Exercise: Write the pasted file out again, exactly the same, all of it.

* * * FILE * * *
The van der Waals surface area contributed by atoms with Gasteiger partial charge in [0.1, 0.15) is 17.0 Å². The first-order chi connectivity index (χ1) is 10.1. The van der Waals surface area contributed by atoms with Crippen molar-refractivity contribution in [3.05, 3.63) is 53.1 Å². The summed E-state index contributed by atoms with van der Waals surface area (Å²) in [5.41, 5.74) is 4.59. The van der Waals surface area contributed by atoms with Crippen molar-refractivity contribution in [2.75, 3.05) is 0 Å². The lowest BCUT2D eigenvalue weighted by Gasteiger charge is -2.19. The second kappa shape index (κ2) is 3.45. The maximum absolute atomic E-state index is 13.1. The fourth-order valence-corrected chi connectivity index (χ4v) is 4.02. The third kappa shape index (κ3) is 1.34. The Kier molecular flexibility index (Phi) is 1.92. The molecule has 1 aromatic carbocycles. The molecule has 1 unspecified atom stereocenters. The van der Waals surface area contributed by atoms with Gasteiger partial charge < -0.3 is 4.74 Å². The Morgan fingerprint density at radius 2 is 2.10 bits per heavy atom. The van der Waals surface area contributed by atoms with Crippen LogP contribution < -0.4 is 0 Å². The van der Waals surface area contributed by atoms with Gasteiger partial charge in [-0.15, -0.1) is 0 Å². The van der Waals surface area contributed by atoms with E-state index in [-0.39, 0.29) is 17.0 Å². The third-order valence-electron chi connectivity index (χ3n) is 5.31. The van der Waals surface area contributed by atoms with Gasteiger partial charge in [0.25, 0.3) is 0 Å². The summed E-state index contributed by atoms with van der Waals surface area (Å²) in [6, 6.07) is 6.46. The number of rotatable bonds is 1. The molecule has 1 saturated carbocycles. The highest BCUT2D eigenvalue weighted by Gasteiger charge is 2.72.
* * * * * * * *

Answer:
The van der Waals surface area contributed by atoms with Gasteiger partial charge in [0.1, 0.15) is 17.0 Å². The first-order chi connectivity index (χ1) is 10.1. The van der Waals surface area contributed by atoms with Crippen molar-refractivity contribution in [3.05, 3.63) is 53.1 Å². The summed E-state index contributed by atoms with van der Waals surface area (Å²) in [5.41, 5.74) is 4.59. The van der Waals surface area contributed by atoms with Crippen molar-refractivity contribution in [2.75, 3.05) is 0 Å². The lowest BCUT2D eigenvalue weighted by Gasteiger charge is -2.19. The second kappa shape index (κ2) is 3.45. The maximum absolute atomic E-state index is 13.1. The fourth-order valence-corrected chi connectivity index (χ4v) is 4.02. The third kappa shape index (κ3) is 1.34. The Kier molecular flexibility index (Phi) is 1.92. The molecule has 1 aromatic carbocycles. The molecule has 1 unspecified atom stereocenters. The van der Waals surface area contributed by atoms with Gasteiger partial charge < -0.3 is 4.74 Å². The Morgan fingerprint density at radius 2 is 2.10 bits per heavy atom. The van der Waals surface area contributed by atoms with Crippen LogP contribution < -0.4 is 0 Å². The van der Waals surface area contributed by atoms with Gasteiger partial charge in [-0.15, -0.1) is 0 Å². The van der Waals surface area contributed by atoms with E-state index in [-0.39, 0.29) is 17.0 Å². The third-order valence-electron chi connectivity index (χ3n) is 5.31. The van der Waals surface area contributed by atoms with Gasteiger partial charge in [0.25, 0.3) is 0 Å². The summed E-state index contributed by atoms with van der Waals surface area (Å²) in [6, 6.07) is 6.46. The number of rotatable bonds is 1. The molecule has 1 saturated carbocycles. The highest BCUT2D eigenvalue weighted by Gasteiger charge is 2.72.